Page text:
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Why are sometimes square brackets used to apply parameters to functions instead of the usual round parentheses?

For instance, in my probability course, they use $\text{P}[X]$ to denote the probability that some event in the set $X$ comes to pass.

$$\text{P}[X] = \sum_{x \in X} p(x)$$

Is there any rule as to when to use square brackets instead of parens or is this arbitrary?

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Who knows? As far as I can tell, it's arbitrary. I would avoid square brackets in general. –  Qiaochu Yuan Feb 26 '13 at 19:14
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I use brackets for stylistic reasons, with no different meaning from parentheses, whenever I judge that too many nested parentheses would look confusing/ugly; for instance I might write $f[g(x)]$ instead of $f(g(x))$. –  user7530 Feb 26 '13 at 19:14
    
I used to distinguish between $\mathbb{P}[\cdots]$ and $\mathbb{P}(\cdots)$: in the former, the description of the set to be measured goes between the brackets, and in the latter, the set to be measured goes between the parentheses. So, for example, $\mathbb{P}[X = x]$ but $\mathbb{P}(\{ x \})$. –  Zhen Lin Feb 26 '13 at 19:16

1 Answer 1

In Jech & Hrbacek's Introduction to Set Theory, the author adopt this notation to avoid confusion about images of sets and images of elements contained in such sets. For instance, is quite common denote $f^{-1}(\{x\}) $ by $f^{-1}(x)$; in the square brackets notation we'd write $f^{-1}[x]$, which is more clean than $f^{-1}(\{x\})$ and not so abusive as $f^{-1}(x)$. Other reason is sets of sets: if we consider a set $A = \{A_1,\dots, A_n\}$ and a function $f:A\to B$ it would not be didactic to write $f(A')$ for some $A'\subseteq A$, for the elements of $A$ is also denoted by capital letters.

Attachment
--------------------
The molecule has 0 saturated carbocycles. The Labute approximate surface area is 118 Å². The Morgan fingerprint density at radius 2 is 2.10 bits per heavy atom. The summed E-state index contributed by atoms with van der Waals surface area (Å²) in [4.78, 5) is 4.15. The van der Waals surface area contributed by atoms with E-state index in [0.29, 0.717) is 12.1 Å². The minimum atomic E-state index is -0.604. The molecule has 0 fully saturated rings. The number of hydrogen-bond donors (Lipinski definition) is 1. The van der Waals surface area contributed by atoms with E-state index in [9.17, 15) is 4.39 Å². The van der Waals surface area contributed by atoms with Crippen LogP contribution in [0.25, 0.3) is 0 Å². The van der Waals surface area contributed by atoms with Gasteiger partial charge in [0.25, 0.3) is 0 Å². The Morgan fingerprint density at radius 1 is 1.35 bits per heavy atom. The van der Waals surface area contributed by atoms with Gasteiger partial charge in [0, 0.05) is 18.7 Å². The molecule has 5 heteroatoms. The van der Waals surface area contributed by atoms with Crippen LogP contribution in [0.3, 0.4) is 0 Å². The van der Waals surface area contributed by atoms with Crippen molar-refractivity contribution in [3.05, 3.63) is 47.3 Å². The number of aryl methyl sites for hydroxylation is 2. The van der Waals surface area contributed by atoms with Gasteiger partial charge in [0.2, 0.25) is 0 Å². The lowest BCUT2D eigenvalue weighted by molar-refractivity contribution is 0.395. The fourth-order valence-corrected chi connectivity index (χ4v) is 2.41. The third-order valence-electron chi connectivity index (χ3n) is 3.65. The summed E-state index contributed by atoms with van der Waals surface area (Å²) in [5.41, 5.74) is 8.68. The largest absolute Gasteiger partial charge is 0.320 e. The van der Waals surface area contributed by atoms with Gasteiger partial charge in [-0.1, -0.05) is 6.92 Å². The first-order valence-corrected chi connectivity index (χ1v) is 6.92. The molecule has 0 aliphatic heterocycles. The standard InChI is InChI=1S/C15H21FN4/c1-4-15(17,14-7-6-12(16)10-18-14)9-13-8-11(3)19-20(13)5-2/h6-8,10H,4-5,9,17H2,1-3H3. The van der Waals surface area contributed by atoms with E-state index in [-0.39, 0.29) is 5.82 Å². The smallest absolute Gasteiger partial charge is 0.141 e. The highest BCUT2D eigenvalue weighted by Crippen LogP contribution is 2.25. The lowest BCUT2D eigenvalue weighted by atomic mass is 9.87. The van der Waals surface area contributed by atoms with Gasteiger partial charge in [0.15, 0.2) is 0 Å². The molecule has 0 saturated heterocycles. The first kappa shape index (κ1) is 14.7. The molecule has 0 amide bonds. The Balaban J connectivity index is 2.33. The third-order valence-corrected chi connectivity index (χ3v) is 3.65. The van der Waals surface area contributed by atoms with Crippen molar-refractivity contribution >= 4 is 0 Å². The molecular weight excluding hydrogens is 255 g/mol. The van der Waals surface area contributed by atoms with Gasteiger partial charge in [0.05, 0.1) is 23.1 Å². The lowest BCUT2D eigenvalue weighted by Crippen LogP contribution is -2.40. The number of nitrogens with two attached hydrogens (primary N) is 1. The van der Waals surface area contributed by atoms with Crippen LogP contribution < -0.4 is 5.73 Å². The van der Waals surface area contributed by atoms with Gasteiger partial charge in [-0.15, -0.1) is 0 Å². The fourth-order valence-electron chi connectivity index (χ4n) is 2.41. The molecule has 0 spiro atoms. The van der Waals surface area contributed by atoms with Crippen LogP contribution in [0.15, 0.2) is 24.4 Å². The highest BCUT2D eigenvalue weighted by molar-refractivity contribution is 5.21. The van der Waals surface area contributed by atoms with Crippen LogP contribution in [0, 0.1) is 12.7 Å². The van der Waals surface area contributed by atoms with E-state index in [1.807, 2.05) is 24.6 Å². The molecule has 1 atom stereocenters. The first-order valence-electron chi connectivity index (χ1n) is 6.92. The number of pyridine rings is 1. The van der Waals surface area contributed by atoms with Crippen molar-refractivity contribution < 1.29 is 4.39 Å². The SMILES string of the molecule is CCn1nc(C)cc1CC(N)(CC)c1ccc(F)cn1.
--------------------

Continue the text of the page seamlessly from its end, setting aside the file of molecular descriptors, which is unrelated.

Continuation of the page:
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$f^{-1}(\{X\})$ and $f^{-1}[X]$ are different things. $f^{-1}[X]$ is the preimage of a subset $X$ of the codomain and $f^{-1}(x)$ is the preimage of an element of the codomain (only if f is injective). For example, consider a function $f$ from a two-element set $\{a,b\}$ to a two-element set $\{x, \{x\}\}$ such that $f(a) = x$ and $f(b) = \{x\}$. (Such sets are used e. g. used to construct the natural numbers from some axiom systems.) Then $f^{-1}(x) = a$, $f^{-1}(\{x\}) = b$, $f^{-1}[\{x\}] = \{a\}$, $f^{-1}[\{\{x\}\}] = \{b\}$. –  Jaan Jun 3 at 9:32
    
Or if $f$ is a function from $\{a,b\}$ to a three-element set $\{y, \{y\}, \{\{y\}\}\}$ such that $f(a) = \{y\}$ and $f(b) = \{\{y\}\}$, and we denote $x = \{y\}$, then $f^{-1}(x) = a$, $f^{-1}(\{x\}) = b$, $f^{-1}[x] = \emptyset$, $f^{-1}[\{x\}] = \{a\}$, $f^{-1}[\{\{x\}\}] = \{b\}$. (So $f^{-1}(\{x\}) \neq f^{-1}[x]$.) –  Jaan Jun 3 at 9:39
    
There are some authors that write $f^{-1}(\{x\})$ as $f^{-1}(x)$. –  Paulo Henrique Jun 5 at 18:14
    
I guess you meant $f^{-1}[\{x\}]$ by the notation in my comments when you wrote $f^{-1}(\{x\})$. The only consistent notation for preimages that I know of is that in my comments, and Jech & Hrbacek seem to use the same (I looked into the 1999 ed). But outside hard-core set theory one usually doesn't encounter such complex situations and so many authors are indeed a little sloppy and write ordinary brackets instead of square ones and identify one-element sets with their element. Maybe that's even not so bad. But I think that in your answer, $f^{-1}[x]$ should be changed to $f^{-1}[\{x\}]$. –  Jaan Jun 5 at 22:53

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